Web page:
I’ve long been dubious about the hand-wringing around retirement savings in America. There is certainly room for improvement but I’ve never been convinced it is quite as dire as op-ed columns and media reports make it out to be. In particular, median personal income in the US is $33,706. So 50% of Americans make even less than that. How much “retirement savings” do they actually need once you factor in Social Security and home equity? (Also where are the tens of millions of retirees living in extremely dire circumstances caused by this lack of planning?)
A new NBER paper does a deeper analysis and comes to a similar conclusion.
In “Can Low Retirement Savings Be Rationalized” by Jason S. Scott, John B. Shoven, Sita N. Slavov, and John G. Watson find that
for many, perhaps most, people in the bottom half of the lifetime earnings distribution, it is optimal to spend out their retirement wealth well before death and to live on Social Security alone after that. Very low earners may find it optimal to not engage in retirement saving at all.
How do they reach that conclusion? Their argument is that the nearly universal assumption of constant lifetime consumption is wrong. It isn’t that the lifecycle models are wrong, just that constant consumption is only optimal under “very specific conditions” that they don’t believe hold in the real world. Instead, they argue, declining consumption is optimal.
Constant consumption is only optimal if one’s subjective rate of time preference is perfectly offset by earned interest. But there are many reasons to believe that isn’t true.
Beyond a pure rate of time preference reflecting impatience [ed: that is, people have a discount rate higher than the prevailing interest rate], future utility may be discounted for mortality. Survey evidence further suggests individuals attach a lower value to consumption in bad health states, particularly in states with mental impairments like dementia.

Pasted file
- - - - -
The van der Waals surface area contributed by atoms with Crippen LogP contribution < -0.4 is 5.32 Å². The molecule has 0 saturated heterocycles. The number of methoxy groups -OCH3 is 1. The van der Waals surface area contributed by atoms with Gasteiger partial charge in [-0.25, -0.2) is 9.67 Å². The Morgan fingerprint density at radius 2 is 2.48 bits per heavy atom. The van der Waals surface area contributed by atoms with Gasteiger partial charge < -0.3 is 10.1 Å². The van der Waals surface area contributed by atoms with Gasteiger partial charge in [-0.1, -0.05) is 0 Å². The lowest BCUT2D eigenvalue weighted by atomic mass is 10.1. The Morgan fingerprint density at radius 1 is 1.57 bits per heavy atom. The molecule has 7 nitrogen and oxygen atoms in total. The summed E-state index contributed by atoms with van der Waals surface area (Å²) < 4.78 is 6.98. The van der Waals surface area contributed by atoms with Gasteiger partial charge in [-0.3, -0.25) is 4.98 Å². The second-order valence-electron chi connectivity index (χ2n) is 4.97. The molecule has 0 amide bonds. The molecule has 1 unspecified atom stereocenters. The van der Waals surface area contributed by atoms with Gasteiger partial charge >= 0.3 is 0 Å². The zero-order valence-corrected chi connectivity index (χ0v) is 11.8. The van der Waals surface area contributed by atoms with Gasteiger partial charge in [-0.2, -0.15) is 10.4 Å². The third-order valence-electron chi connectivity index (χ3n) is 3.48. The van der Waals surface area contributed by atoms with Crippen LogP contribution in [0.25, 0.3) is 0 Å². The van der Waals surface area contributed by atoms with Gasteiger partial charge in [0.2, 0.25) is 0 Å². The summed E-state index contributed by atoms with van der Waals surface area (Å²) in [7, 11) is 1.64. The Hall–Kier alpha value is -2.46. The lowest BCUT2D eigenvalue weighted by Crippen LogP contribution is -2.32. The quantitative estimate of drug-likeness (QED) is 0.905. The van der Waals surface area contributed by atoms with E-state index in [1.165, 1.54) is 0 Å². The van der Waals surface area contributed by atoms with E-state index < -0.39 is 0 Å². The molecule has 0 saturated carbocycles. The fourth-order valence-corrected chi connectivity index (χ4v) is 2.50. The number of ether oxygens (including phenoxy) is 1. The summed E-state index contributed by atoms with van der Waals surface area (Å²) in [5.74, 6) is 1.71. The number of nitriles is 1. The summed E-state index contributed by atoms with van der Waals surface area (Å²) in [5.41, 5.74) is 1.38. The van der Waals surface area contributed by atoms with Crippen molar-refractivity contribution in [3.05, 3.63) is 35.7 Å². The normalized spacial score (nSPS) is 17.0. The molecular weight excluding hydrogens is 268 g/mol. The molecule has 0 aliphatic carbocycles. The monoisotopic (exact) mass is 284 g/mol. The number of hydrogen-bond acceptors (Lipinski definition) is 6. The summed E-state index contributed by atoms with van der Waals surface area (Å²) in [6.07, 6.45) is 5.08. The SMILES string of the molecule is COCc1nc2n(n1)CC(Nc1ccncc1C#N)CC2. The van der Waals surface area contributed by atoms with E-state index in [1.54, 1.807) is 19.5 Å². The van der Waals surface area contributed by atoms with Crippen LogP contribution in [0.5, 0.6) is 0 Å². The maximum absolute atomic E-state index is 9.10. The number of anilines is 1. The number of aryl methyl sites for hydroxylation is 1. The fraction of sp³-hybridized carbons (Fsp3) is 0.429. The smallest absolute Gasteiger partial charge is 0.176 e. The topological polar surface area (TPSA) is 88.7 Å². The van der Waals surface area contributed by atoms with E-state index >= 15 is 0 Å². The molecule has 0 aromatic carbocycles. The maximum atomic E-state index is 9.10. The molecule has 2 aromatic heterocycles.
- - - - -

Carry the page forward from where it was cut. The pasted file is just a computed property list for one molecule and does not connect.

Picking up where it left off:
And on the other side of the equation — the asset return side — the collapse of interest rates over the past decades also should result in bringing consumption forward. (That’s the whole point of why central banks cut rates, after all. To spur consumption.)
That’s the high-level view to try to give an intuitive understanding. But what are the actual concrete results?
First let’s look at a “moderate income earner”, someone who makes 100% of the average wage index and see what the optimal portfolio size at retirement is. Remember, standard retirement planning generally suggests a portfolio of around 20x your pre-retirement income. (25x retirement spending; but retirement spending is often stylized as 80% of pre-retirement spending; hence 25 * .8 = 20.)
- If the prevailing real interest rate is 0% and then the optimal portfolio is only 1.45x.
- But if the subjective time preference is higher than the real interest rate (i.e. people are “impatient”) then it drops to 0.97x for a time preference of 3% or 0.52x for a time preference of 5%.
The author’s point out that their model does not (yet) incorporate health discounting (i.e. people expecting their health to decline as they age, placing less value of future money), which would further strengthen the case for declining consumption and lower optimal portfolios at retirement.
Things are ever more stark for “low income earners” (45% of the average wage index) and “very low income earners” (25% of the average wage index). For a “low income earner” just 0.77x is optimal; for a “very low income earner” just 0.14x is optimal. And those numbers go even lower if you take into account “impatience” and “health discounting”!
Once again, optimal retirement wealth is really quite low. In 2019 dollars, the figure is approximately $6,000 with zero percent interest rates.
Of course, these results only apply for people in the bottom half of the earnings distribution. But still, these results suggest that the vast majority of Americans who are saving very little for retirement aren’t being nearly as myopic and irrational as commonly reported.